But that’s not what it means at all. Dropping the story of how we think something should be and accepting the reality of a situation never has to mean we like the situation. To be clear, I will never think that having MS is “OK” for me or anyone else.
Facing reality actually means experiencing grief for what might have been. And not wanting to experience that grief is often the reason we so adamantly hold on to our story of how it should have been.
But the price for hanging onto our stories is even higher.
For me, the price was exhaustion. Whether or not I accepted the diagnosis, I was already living with MS fatigue. Attempting to fight the reality of my diagnosis required energy I did not have to spare. Using precious energy to fight the truth was a big price to pay to pretend this all wasn’t happening.
We tend to think that if we ‘put down our swords’ and allow ourselves to move into acceptance, we are just going to succumb to helplessness and defeat.
I know it seems contradictory to say that acceptance provides relief — until you’ve done it.
We tend to think that if we “put down our swords” and allow ourselves to move into acceptance, we are just going to succumb to helplessness and defeat. No wonder we want to continue to battle against what is.
Even the language we (and others) use when discussing our disease often encourages us to fight:
“You can fight this.”
“You are a fighter.”
“Stay tough and strong.”
“MS doesn’t know who it’s messing with.”
All of these well-meaning words encourage us to fight acceptance.
Yet, once I began to truly accept my diagnosis, I began to experience relief. I soon had the emotional energy to rewrite the story of my life based on what I have to work with now — a life with MS.
Although MS blew apart the story of how I thought my life would go, I have had some surprising — and fabulous — “twists to the plot” since then.
For example, I would never have imagined being married to my incredible wife. But because of the worsening of my progressive MS, I left my private practice and began searching 13 years ago for a job that would provide medical insurance. I found one at a nonprofit agency where, coincidently, I met and fell in love with the person who later became my wife.
I would never have imagined having my amazing son. I would never have imagined living in Colorado, let alone in the beautiful home that I own.
All these things were unplanned and yet, I would never have wanted to miss out on a single one of them.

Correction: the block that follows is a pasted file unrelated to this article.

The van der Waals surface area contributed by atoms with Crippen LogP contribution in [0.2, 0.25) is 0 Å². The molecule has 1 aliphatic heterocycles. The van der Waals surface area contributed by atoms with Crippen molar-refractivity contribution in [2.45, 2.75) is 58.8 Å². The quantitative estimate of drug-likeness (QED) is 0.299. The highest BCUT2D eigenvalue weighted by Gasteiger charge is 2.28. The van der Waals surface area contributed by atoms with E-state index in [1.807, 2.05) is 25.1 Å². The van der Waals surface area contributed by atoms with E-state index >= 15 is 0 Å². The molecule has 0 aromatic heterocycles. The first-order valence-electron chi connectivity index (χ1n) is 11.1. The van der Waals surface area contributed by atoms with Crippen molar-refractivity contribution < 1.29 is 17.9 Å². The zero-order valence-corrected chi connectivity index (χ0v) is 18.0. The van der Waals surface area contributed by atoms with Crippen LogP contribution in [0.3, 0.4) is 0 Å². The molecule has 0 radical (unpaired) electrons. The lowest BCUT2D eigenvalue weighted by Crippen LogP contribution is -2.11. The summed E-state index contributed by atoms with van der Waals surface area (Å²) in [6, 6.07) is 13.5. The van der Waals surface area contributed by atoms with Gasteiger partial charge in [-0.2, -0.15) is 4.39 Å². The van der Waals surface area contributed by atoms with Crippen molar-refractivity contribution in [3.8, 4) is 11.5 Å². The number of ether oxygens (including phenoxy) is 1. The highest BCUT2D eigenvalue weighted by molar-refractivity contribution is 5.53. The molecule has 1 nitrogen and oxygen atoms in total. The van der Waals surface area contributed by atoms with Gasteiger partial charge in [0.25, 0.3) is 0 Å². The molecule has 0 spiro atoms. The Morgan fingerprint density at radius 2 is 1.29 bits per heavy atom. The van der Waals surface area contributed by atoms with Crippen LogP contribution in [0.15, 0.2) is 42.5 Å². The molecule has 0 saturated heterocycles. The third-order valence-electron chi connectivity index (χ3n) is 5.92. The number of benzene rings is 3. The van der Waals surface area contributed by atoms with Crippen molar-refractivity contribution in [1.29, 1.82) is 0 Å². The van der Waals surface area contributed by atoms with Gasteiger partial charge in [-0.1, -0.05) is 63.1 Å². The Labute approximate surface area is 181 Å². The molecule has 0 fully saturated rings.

Resiliency is the ability to change and shift with what life presents to you.
A rigid stick going down a river will snap in two if it gets stuck behind a rock. But a stick with some flexibility will be able to bend and maneuver out from behind the boulder and float on down the river.
Dropping your story and flexing with what life is presenting you will keep you resilient and in one piece, rather than being broken and stuck behind a rock.
Creating a new story that now includes MS does not mean you no longer have goals or hopes or dreams. It just means that when life shows up differently than you thought it would, you are flexible enough to make the shift that the new situation requires.
I don’t know the ending of my story. I try to stay open and curious to what the next chapters hold for me because, after 24 years with MS, I know the danger of becoming attached to a story that may or may not come true.
My past has clearly shown me that there will be surprises — both wanted and unwanted — that I never could have imagined.
Medically reviewed on November 04, 2022
Have thoughts or suggestions about this article? Email us at email@example.com.
About the author
Lisa Kemppainen, MA, LMFT
Lisa Kemppainen, MA, is a licensed marriage and family therapist who has been in private practice for 16 years. She works with individuals and couples seeking to optimize their relationships with themselves, their life partners, their families, and their communities.
Her past work includes TESSA (a domestic violence shelter) and work in Compton, California with people experiencing addiction and domestic violence. Diagnosed with MS 24 years ago, Lisa brings to her practice firsthand experience of overcoming obstacles to achieve authentic connection and wholeness in herself and in relationships.
Lisa has been married to the love of her life, Shawna, for nine years Their blended family includes two adult sons and a loving golden retriever named Romeo.